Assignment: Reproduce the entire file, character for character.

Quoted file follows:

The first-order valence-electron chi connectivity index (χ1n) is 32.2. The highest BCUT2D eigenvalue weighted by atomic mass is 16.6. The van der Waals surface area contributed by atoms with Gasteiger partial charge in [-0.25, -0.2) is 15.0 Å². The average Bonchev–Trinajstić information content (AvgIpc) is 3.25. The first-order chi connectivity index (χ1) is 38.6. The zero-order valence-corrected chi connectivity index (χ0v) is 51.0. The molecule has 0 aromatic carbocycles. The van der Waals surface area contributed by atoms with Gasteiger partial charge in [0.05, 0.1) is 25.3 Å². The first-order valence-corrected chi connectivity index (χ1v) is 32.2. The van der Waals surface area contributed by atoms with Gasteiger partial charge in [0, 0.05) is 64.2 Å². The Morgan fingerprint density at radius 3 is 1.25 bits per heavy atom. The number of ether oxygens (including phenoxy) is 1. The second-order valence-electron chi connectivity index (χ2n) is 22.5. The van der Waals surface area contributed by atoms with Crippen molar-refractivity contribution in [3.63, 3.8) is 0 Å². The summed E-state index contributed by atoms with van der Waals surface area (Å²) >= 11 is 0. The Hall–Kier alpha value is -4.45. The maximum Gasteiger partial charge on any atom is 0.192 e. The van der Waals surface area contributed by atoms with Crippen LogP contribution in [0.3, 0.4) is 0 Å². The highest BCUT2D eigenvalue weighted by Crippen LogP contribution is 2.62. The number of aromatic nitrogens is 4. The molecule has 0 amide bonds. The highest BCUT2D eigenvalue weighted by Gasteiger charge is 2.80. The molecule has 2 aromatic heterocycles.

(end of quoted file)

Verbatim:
The first-order valence-electron chi connectivity index (χ1n) is 32.2. The highest BCUT2D eigenvalue weighted by atomic mass is 16.6. The van der Waals surface area contributed by atoms with Gasteiger partial charge in [-0.25, -0.2) is 15.0 Å². The average Bonchev–Trinajstić information content (AvgIpc) is 3.25. The first-order chi connectivity index (χ1) is 38.6. The zero-order valence-corrected chi connectivity index (χ0v) is 51.0. The molecule has 0 aromatic carbocycles. The van der Waals surface area contributed by atoms with Gasteiger partial charge in [0.05, 0.1) is 25.3 Å². The first-order valence-corrected chi connectivity index (χ1v) is 32.2. The van der Waals surface area contributed by atoms with Gasteiger partial charge in [0, 0.05) is 64.2 Å². The Morgan fingerprint density at radius 3 is 1.25 bits per heavy atom. The number of ether oxygens (including phenoxy) is 1. The second-order valence-electron chi connectivity index (χ2n) is 22.5. The van der Waals surface area contributed by atoms with Crippen molar-refractivity contribution in [3.63, 3.8) is 0 Å². The summed E-state index contributed by atoms with van der Waals surface area (Å²) >= 11 is 0. The Hall–Kier alpha value is -4.45. The maximum Gasteiger partial charge on any atom is 0.192 e. The van der Waals surface area contributed by atoms with Crippen LogP contribution in [0.3, 0.4) is 0 Å². The highest BCUT2D eigenvalue weighted by Crippen LogP contribution is 2.62. The number of aromatic nitrogens is 4. The molecule has 0 amide bonds. The highest BCUT2D eigenvalue weighted by Gasteiger charge is 2.80. The molecule has 2 aromatic heterocycles.